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And Curse Sir Walter Raleigh, He Was Such a Stupid Git

Posted By Alex Belth On February 21, 2012 @ 1:29 pm In 1: Featured,Arts and Culture,Creative Process | Comments Disabled

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Geoff Dyer goes all word nerd in the Times [2] and I love it:

It started with the jacket copy for the British hardback of Richard Holmes’s wonderful “Age of Wonder.” We learn there of the astronomer William Herschel’s “tireless dedication to the stars” (the actual stars, that is, the ones out there in space, before they were superseded — and possibly even outnumbered — by those in the realm of film, pop and sport). This connection between an adjective and the stars made me curious about the extent to which a word can continue to shine after the life has gone out of it. Thereafter I started to notice that “tireless” and “tirelessly” were cropping up all over the place, often in works of considerable literary merit. In Jonathan Coe’s biography of the experimental novelist, for example, I read that B. S. Johnson “worked tirelessly for the trade union movement.” There was nothing particularly wrong with this particular instance, but the cumulative effect of encountering tirelesslys made me — taking my cue from Holmes again — wonder. Like a tired person trying to get to sleep who is kept awake by sounds from the street that he or she has for years scarcely noticed, I found that the word had become suddenly unignorable.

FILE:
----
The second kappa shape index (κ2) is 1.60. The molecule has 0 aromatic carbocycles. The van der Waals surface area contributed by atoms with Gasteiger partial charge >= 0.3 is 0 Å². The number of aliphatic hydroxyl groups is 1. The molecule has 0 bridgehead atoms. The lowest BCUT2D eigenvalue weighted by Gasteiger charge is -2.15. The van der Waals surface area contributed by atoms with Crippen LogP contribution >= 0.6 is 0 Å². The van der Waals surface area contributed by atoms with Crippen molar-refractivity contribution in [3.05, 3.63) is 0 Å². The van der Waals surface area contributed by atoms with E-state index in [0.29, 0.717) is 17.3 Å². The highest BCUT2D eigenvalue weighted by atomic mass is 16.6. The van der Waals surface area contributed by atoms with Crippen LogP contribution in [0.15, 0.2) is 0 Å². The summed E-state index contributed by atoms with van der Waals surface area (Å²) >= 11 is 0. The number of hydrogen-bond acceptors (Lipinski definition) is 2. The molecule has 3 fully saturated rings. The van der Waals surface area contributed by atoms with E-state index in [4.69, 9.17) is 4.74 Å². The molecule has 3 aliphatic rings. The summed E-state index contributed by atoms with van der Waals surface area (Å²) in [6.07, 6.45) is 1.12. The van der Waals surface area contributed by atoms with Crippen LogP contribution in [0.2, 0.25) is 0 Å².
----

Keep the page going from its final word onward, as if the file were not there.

It intruded, if only in a pea-under-a-mattress way, on my enjoyment of two of the best books I read last year. Wade Davis’s “Into the Silence” is a brilliantly thorough narrative of the first attempts to conquer Everest, starting with the climbers who had fought in the First World War and climaxing with the disappearance of Mallory in 1924. It would be churlish when considering such a long book to make too much of the “tireless efforts” of one member of the team on behalf of the Everest project, or the description of another member as “tireless.” But one can, I think, question the accuracy of this shared appellation. I mean, were these people never tired? (Yes, yes, I understand, this is a context in which people are not just tired; they’re depleted beyond the limits of human comprehension — but keep going anyway.)

What words bother you? “Literally” is literally killing me these days because I literally hear people using it literally all the time.


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[2] Geoff Dyer goes all word nerd in the Times: http://www.nytimes.com/2012/02/19/books/review/next-time-try-unflagging.html

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